Posted by Curt on 16 November, 2013 at 11:17 am. 8 comments already!


Jack Clark:

Google no longer understands how its “deep learning” decision-making computer systems have made themselves so good at recognizing things in photos.

This means the internet giant may need fewer experts in future as it can instead rely on its semi-autonomous, semi-smart machines to solve problems all on their own.

The claims were made at the Machine Learning Conference in San Francisco on Friday by Google software engineer Quoc V. Le in a talk in which he outlined some of the ways the content-slurper is putting “deep learning” systems to work.

“Deep learning” involves large clusters of computers ingesting and automatically classifying data, such as pictures. Google uses the technology for services like Android voice-controlled search, image recognition, and Google translate, among others.

The ad-slinger’s deep learning experiments caused a stir in June 2012 when a front-page New York Times article revealed that after Google fed its “DistBelief” technology with millions of YouTube videos, the software had learned to recognize the key features of cats.

A feline detector may sound trivial, but it’s the sort of digital brain-power needed to identify house numbers for Street View photos, individual faces on websites, or, say, if Google ever needs to identify rebel human forces creeping through the smoking ruins of a bombed-out Silicon Valley .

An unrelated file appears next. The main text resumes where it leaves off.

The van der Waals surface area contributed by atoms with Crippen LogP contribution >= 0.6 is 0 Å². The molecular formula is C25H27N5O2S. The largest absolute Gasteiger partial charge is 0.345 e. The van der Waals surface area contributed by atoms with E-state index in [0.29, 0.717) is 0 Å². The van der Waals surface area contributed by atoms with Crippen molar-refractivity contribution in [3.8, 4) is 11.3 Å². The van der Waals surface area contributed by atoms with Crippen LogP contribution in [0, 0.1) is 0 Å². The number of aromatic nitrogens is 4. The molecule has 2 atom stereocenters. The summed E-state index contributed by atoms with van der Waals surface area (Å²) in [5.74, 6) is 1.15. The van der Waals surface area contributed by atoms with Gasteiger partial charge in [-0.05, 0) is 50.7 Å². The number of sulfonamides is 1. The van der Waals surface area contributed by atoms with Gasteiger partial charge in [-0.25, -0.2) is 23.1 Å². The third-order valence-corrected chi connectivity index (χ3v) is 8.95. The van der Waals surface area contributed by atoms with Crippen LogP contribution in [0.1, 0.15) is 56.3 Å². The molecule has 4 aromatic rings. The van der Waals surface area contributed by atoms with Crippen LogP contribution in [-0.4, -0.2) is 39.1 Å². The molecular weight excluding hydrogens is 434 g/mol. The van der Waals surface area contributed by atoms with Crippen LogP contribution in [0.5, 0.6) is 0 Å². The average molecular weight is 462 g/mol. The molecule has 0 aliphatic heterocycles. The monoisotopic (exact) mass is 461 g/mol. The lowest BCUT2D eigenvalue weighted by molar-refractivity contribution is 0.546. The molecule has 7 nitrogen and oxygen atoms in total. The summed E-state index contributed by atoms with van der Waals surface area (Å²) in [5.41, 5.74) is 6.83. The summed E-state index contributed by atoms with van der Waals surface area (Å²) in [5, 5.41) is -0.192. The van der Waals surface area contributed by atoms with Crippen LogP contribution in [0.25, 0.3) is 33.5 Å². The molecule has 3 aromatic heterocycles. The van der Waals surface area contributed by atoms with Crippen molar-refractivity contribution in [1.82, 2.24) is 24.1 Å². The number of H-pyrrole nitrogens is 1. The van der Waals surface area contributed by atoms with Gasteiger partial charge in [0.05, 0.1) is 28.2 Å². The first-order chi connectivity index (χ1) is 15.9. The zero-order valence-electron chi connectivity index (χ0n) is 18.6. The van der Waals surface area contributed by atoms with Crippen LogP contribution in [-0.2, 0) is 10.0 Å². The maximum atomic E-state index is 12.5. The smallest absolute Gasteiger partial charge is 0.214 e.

Google’s deep-learning tech works in a hierarchical way, so the bottom-most layer of the neural network can detect changes in color in an image’s pixels, and then the layer above may be able to use that to recognize certain types of edges. After adding successive analysis layers, different branches of the system can develop detection methods for faces, rocking chairs, computers, and so on.

What stunned Quoc V. Le is that the machine has learned to pick out features in things like paper shredders that people can’t easily spot – you’ve seen one shredder, you’ve seen them all, practically. But not so for Google’s monster.

Learning “how to engineer features to recognize that that’s a shredder – that’s very complicated,” he explained. “I spent a lot of thoughts on it and couldn’t do it.”

Many of Quoc’s pals had trouble identifying paper shredders when he showed them pictures of the machines, he said. The computer system has a greater success rate, and he isn’t quite sure how he could write program to do this.

At this point in the presentation another Googler who was sitting next to our humble El Reg hack burst out laughing, gasping: “Wow.”

“We had to rely on data to engineer the features for us, rather than engineer the features ourselves,” Quoc explained.

This means that for some things, Google researchers can no longer explain exactly how the system has learned to spot certain objects, because the programming appears to think independently from its creators, and its complex cognitive processes are inscrutable. This “thinking” is within an extremely narrow remit, but it is demonstrably effective and independently verifiable.

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